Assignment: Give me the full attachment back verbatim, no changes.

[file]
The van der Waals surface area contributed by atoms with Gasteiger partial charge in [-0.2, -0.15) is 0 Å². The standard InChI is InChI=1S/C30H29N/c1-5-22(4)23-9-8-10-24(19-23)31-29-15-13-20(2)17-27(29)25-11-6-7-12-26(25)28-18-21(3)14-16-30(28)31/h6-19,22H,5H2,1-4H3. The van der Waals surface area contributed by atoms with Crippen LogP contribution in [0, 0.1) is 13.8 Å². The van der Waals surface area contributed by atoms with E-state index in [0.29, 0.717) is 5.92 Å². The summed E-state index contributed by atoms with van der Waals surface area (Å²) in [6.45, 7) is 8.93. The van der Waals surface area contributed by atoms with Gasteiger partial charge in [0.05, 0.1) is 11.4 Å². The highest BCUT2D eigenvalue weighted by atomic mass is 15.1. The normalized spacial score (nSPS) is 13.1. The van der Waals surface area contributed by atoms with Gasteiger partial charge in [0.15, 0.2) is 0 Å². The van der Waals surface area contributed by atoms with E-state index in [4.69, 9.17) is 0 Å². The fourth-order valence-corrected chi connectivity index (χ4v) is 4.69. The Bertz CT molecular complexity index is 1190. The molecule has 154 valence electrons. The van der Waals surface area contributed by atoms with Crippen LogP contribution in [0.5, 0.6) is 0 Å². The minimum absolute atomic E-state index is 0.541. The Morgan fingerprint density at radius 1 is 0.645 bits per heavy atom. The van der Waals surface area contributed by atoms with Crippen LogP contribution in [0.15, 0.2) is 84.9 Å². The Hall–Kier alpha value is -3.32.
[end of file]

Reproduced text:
The van der Waals surface area contributed by atoms with Gasteiger partial charge in [-0.2, -0.15) is 0 Å². The standard InChI is InChI=1S/C30H29N/c1-5-22(4)23-9-8-10-24(19-23)31-29-15-13-20(2)17-27(29)25-11-6-7-12-26(25)28-18-21(3)14-16-30(28)31/h6-19,22H,5H2,1-4H3. The van der Waals surface area contributed by atoms with Crippen LogP contribution in [0, 0.1) is 13.8 Å². The van der Waals surface area contributed by atoms with E-state index in [0.29, 0.717) is 5.92 Å². The summed E-state index contributed by atoms with van der Waals surface area (Å²) in [6.45, 7) is 8.93. The van der Waals surface area contributed by atoms with Gasteiger partial charge in [0.05, 0.1) is 11.4 Å². The highest BCUT2D eigenvalue weighted by atomic mass is 15.1. The normalized spacial score (nSPS) is 13.1. The van der Waals surface area contributed by atoms with Gasteiger partial charge in [0.15, 0.2) is 0 Å². The van der Waals surface area contributed by atoms with E-state index in [4.69, 9.17) is 0 Å². The fourth-order valence-corrected chi connectivity index (χ4v) is 4.69. The Bertz CT molecular complexity index is 1190. The molecule has 154 valence electrons. The van der Waals surface area contributed by atoms with Crippen LogP contribution in [0.5, 0.6) is 0 Å². The minimum absolute atomic E-state index is 0.541. The Morgan fingerprint density at radius 1 is 0.645 bits per heavy atom. The van der Waals surface area contributed by atoms with Crippen LogP contribution in [0.15, 0.2) is 84.9 Å². The Hall–Kier alpha value is -3.32.